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8 Foolproof Ways to Keep Your Succulents Alive

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Are you one of those people who hangs his head in shame whenever we tout succulents as the easiest plants to grow? You are not alone. Trust me. Succulents, plants adapted to survive prolonged periods with very little water, play by their own rule book. Here are some tips to help you keep your babies alive.

1. Give Them a Breathing Room

While there are a few succulent types that do well indoors (including Aloe and Kalanchoe), the vast majority of these plants hail from warm, arid climates and depend on good air circulation to breathe. So while that succulent terrarium looks adorable, forget about it. You will have way more luck keeping your plants outdoors, exposed to the elements.

2. Provide Some Shade

Despite widespread belief, most succulents do not thrive if blasted with the hottest temperatures and the fullest sun exposure. While they appreciate a lot of light, and very few survive in full shade, most succulents need sun protection, especially if the temperature is above 90 °F (32 °C), or if they are small. Varieties that are solid green, pale, or variegated are most in danger of sunburn. If you are planning to blast your plants with the brightest sun possible, opt for plants that are red, gray, blue, or covered densely with spines, which help to reflect the sun's rays.

Photo via sidneyetienne.com

3. Start with the Right Soil

Use a well-draining soil mix. Or, if you are of the DIY persuasion, amend a traditional potting soil with coarse perlite, crushed lava, or pumice.

4. Low-water is not No-water

Perhaps you have killed your succulents by overwatering them, far more common than under-watering, which causes rot. But maybe you have already gotten the memo, are diligently dehydrating your plants, and wonder why they are dying. Well, newsflash, they need some water. Succulents like it when soil approaches dry before being watered. But what does this mean, you ask? It means you will likely be a-ok if, during dry times, if you water small pots about once a week and large pots about every two weeks.

5. Include Drainage

Remember, succulent roots hate excess water. Be sure there is drainage in your container. We sometimes create pretty centerpieces in pots with no drainage. You have got to water these compositions, especially lightly. And you have to follow all of the other rules.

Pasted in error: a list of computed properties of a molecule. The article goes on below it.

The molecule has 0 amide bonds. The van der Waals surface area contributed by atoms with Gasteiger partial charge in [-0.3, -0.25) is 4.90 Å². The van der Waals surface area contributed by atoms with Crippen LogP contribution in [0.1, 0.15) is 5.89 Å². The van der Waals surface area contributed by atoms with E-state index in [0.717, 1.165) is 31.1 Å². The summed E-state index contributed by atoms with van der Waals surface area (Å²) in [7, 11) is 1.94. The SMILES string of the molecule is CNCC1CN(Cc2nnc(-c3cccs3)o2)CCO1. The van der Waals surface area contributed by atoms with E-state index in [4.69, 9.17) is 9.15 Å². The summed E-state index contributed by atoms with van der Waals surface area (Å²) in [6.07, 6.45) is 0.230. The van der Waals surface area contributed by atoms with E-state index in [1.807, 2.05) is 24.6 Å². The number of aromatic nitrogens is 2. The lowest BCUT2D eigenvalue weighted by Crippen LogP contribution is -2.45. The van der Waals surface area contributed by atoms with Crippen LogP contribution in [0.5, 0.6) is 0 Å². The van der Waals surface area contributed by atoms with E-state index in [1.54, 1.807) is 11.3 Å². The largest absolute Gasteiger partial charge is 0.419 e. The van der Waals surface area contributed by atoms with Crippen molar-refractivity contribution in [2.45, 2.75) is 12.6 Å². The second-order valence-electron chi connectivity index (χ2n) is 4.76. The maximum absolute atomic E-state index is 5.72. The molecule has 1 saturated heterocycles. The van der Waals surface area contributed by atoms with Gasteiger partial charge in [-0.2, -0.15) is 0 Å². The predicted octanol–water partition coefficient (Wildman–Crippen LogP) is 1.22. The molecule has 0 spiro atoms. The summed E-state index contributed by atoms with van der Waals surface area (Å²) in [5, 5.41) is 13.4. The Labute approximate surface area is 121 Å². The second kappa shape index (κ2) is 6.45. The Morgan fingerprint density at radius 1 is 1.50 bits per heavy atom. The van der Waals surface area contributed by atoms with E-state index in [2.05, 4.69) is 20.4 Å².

6. Succulents Need Food, Too

A once-yearly feeding is enough. Use any well-balanced organic fertilizer, cut the dose in half, and feed at the beginning of the plant's growing season for best results.

7. Rethink Propagation

While you might be accustomed to plucking a stem of your favorite geranium, rosemary bush, or houseplant and dunking it in water to watch roots grow, that would not work for propagating succulents. You can practice the exact opposite method. When you have got a plant you like, pluck a stem and let it dry out in the shade for at least three days. This process, known as healing, helps form a callus, preventing rot. Place your new stem in the soil mix mentioned above, and you should be good to go.

8. Beware of Frost

While some succulents, including certain types of Sedum and Sempervivum, can withstand freezing temperatures, most cannot. When in doubt, assume that any drop below freezing will call damage or death to your plant. The easiest solution for frost protection is to keep plants in containers that are light enough to move indoors or under awnings when a cold snap is predicted. Also, unlike the rest of your garden, succulents have a higher chance of survival if they are dry before a cold snap, not wet.

Source: sunset.com

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